ella t. grasso

The Washington Post Sunday - - OUTLOOK - BY ROSA L. DELAURO Twit­ter: @rosade­lauro Rosa L. DeLauro rep­re­sents Con­necti­cut’s 3rd Con­gres­sional Dis­trict in the U.S. House of Rep­re­sen­ta­tives.

Ella Tam­bussi Grasso was not only Con­necti­cut’s first fe­male gover­nor. She was also its first Ital­ian Amer­i­can chief ex­ec­u­tive. Her roots and her strong Ital­ian fam­ily un­der­girded her ca­reer. Both of Grasso’s par­ents moved from Genoa to Wind­sor Locks, Conn., where her fa­ther be­came a baker and her mother worked in a mill. Nei­ther had much ed­u­ca­tion be­yond ele­men­tary school, but they be­lieved in life­long learn­ing. They saved and sac­ri­ficed to send their pre­co­cious daugh­ter first to pri­vate schools and then to Mount Holyoke Col­lege, where she grad­u­ated magna cum­laude in 1940.

Grasso in­her­ited another Ital­ian Amer­i­can trait: a com­mit­ment to her com­mu­nity. As Con­necti­cut’s sec­re­tary of state from 1958 to 1970, she trans­formed her of­fice into a “peo­ple’s lobby,” open­ing her doors for cit­i­zens to air griev­ances or seek ad­vice. Dur­ing her two terms in the U.S. House of Rep­re­sen­ta­tives in the 1970s, Grasso cham­pi­oned the min­i­mum wage, So­cial Se­cu­rity and vet­er­ans’ ed­u­ca­tion ben­e­fits, and es­tab­lished a toll-free num­ber — nick­named the “El­la­phone” — to al­low con­stituents to con­tact her of­fice more easily.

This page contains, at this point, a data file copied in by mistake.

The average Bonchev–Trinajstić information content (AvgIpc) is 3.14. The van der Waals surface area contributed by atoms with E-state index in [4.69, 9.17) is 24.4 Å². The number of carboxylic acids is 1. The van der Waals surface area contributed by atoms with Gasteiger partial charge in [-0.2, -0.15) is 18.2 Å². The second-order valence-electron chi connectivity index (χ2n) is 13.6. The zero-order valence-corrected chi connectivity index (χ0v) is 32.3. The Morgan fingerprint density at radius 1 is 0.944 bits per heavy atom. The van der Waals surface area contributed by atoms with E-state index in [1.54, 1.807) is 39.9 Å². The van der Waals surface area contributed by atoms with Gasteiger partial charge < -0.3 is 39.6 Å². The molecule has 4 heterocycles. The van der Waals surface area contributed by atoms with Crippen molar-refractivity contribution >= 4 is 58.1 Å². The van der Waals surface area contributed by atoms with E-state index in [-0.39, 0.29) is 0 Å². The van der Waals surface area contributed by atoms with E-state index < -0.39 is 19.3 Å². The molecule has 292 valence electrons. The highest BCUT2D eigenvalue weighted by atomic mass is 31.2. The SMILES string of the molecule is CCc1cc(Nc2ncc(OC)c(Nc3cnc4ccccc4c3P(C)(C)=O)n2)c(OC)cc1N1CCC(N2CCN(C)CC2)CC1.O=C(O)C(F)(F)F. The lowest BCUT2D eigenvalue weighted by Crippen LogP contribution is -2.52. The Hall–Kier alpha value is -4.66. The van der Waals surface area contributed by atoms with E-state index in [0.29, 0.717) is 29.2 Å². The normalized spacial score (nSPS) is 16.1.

“Bloom where you are planted” was among her fa­vorite say­ings, and soon she re­turned to Con­necti­cut to cam­paign for the gov­er­nor­ship. Once again, she showed a clas­si­cally Ital­ian Amer­i­can work ethic. Fac­ing a tough fis­cal en­vi­ron­ment, she re­turned thou­sands of dol­lars to the state trea­sury out of her own salary. Dur­ing the great bliz­zard of 1978, she worked around the clock to di­rect the emer­gency re­sponse and save lives. Later that year, she won re­elec­tion in a land­slide.

In 1981, Grasso died of ovar­ian can­cer, a vi­cious dis­ease that I my­self faced just a few years later. But she car­ried on work­ing for the peo­ple of Con­necti­cut un­til just a month be­fore her death.

When I think of what is pos­si­ble for Ital­ians and for women, I al­ways think of Ella Grasso. She led our state with an Ital­ian Amer­i­can blend of pas­sion, hard work and prag­ma­tism. These are the kinds of traits that al­lowed Nancy Pelosi to be­come the first fe­male, and in­deed the first Ital­ian Amer­i­can, speaker of the House. Grasso was a trail­blazer for all of us.

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